By dkl9, written 2023-363, revised 2023-363 (0 revisions)

Consider a definite integral, such as ∫_{1}^{2}`dx` sin(`x`).
It's approximately equal to the closely related integral ∫_{1}^{2}`dx` sin(`a`), for 1 < `a` < 2.
Let's be lazy and pick `a` = 1; then we approximate ∫_{1}^{2}`dx` sin(`x`) ≈ ∫_{1}^{2}`dx` sin(1).
The approximation simplifies very nicely as (2 - 1) sin(1) = sin(1) ≈ 0.841.

Given that the original integral is closer to 0.956, you may be dissatisfied with this approximation.
It turns out that ∫_{1}^{2}`dx` sin(`x`) = ∫_{1}^{3/2}`dx` sin(`x`) + ∫_{3/2}^{2}`dx` sin(`x`).
We can do the same kind of approximation on each term, which leads to the even nicer result of (2 - 3/2) sin(3/2) + (3/2 - 1) sin(1) ≈ 0.919.

Still dissatisfied? We can go further and split the integral into four terms, and the approximate result will get even closer. Likewise with any power of two — or any natural number of terms, but I don't care about that here. This is the left-endpoint sum.

This method annoyingly requires that you know at the start how finely you're subdividing the integral. But if you don't know how precise you want it, not all hope is lost. Start with the trivial case, then calculate the two-term case, then with four terms, and so on, getting closer approximations, until you realise you should stop for your very practical purposes.

There are two problems with this approach:

- It repeats a lot of its work. In the example here, the one-term case calculates sin(1), but so does the two-term case, and indeed every later case. Likewise, the two-term case uses sin(3/2), but so does every finer such subdivision.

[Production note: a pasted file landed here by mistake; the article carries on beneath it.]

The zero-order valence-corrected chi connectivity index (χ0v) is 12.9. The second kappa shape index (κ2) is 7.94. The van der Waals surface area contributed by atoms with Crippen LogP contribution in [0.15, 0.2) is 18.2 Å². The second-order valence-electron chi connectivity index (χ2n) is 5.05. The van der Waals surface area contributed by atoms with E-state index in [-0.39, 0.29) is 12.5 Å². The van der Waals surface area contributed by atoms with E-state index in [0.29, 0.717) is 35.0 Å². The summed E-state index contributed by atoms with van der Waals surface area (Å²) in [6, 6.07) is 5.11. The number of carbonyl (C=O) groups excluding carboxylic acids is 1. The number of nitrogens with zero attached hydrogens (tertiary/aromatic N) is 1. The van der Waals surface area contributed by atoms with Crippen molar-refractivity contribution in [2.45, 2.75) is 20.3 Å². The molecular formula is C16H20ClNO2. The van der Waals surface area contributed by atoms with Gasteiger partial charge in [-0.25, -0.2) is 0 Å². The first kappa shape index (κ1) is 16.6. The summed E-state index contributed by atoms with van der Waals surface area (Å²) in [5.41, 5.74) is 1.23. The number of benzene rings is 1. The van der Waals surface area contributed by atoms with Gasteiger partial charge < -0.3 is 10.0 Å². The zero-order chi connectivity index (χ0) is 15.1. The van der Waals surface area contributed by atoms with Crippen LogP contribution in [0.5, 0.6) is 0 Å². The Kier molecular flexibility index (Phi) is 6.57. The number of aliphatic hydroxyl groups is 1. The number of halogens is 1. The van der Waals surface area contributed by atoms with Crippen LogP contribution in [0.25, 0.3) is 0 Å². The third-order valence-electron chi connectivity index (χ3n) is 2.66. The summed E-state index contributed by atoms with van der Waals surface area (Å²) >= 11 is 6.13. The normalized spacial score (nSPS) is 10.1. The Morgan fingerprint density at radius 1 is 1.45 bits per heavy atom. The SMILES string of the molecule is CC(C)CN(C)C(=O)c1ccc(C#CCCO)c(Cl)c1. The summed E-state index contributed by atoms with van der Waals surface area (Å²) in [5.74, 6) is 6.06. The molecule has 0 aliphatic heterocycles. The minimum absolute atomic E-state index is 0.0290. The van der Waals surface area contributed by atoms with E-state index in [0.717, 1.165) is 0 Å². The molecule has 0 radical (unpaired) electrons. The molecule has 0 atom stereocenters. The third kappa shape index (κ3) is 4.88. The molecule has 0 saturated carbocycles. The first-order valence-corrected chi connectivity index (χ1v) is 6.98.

- If you stop partway thru one of the later sums, all the progress you made on it is wasted, and you have to use the previous, less precise, completed sum instead.
Adding just the first 13 terms of the 16-term case approximates ∫
_{1}^{29/16}`dx`sin(`x`), not the desired ∫_{1}^{2}`dx`sin(`x`).

(There are actually more problems with this approach, if you think about it, which I suggest you just don't.)

We can kill both birds with the one stone of expressing these sums in terms of modifications to earlier sums.

The one-term sum is `S`_{0} = 1 sin(1).

The two-term sum is `S`_{1} = 1/2 sin(1) + 1/2 sin(3/2) = (1 - 1/2) sin(1) + 1/2 sin(1.5) = 1 sin(1) - 1/2 sin(1) + 1/2 sin(3/2) = `S`_{0} - 1/2 sin(1) + 1/2 sin(3/2).

The four-term series is `S`_{2} = 1/4 sin(1) + 1/4 sin(5/4) + 1/4 sin(3/2) + 1/4 sin(7/4) = 1 sin(1) - 1/2 sin(1) - 1/4 sin(1) + 1/4 sin(5/4) + 1/2 sin(3/2) - 1/4 sin(3/2) + 1/4 sin(7/4) = `S`_{0} + `S`_{1} - 1/4 sin(1) + 1/4 sin(5/4) - 1/4 sin(3/2) + 1/4 sin(7/4).

Those cases should suffice to show the pattern: each left-endpoint sum with a power-of-two number of equal intervals equals the sum of all the coarser sums, plus alternate negative and positive left-endpoint samples, scaled by the appropriate coefficient. Now this method of approximating definite integrals is more readily described as one long sum, stopped when you like, rather than a sequence of increasingly long sums. The real advantages are that

- each subtract-add pair improves upon a small section of the integral approximated to that point
- as you go into finer sums, the coefficients get small, so the error introduced by subtracting but not yet adding back gets smaller

Which means that you really can cut off this sum whenever you like, and get closer to the true integral the further out you stop.

Want this kind of sum as a single expression? That's doable. You should have enough of the insight now. The final expression is left as an exercise to the reader.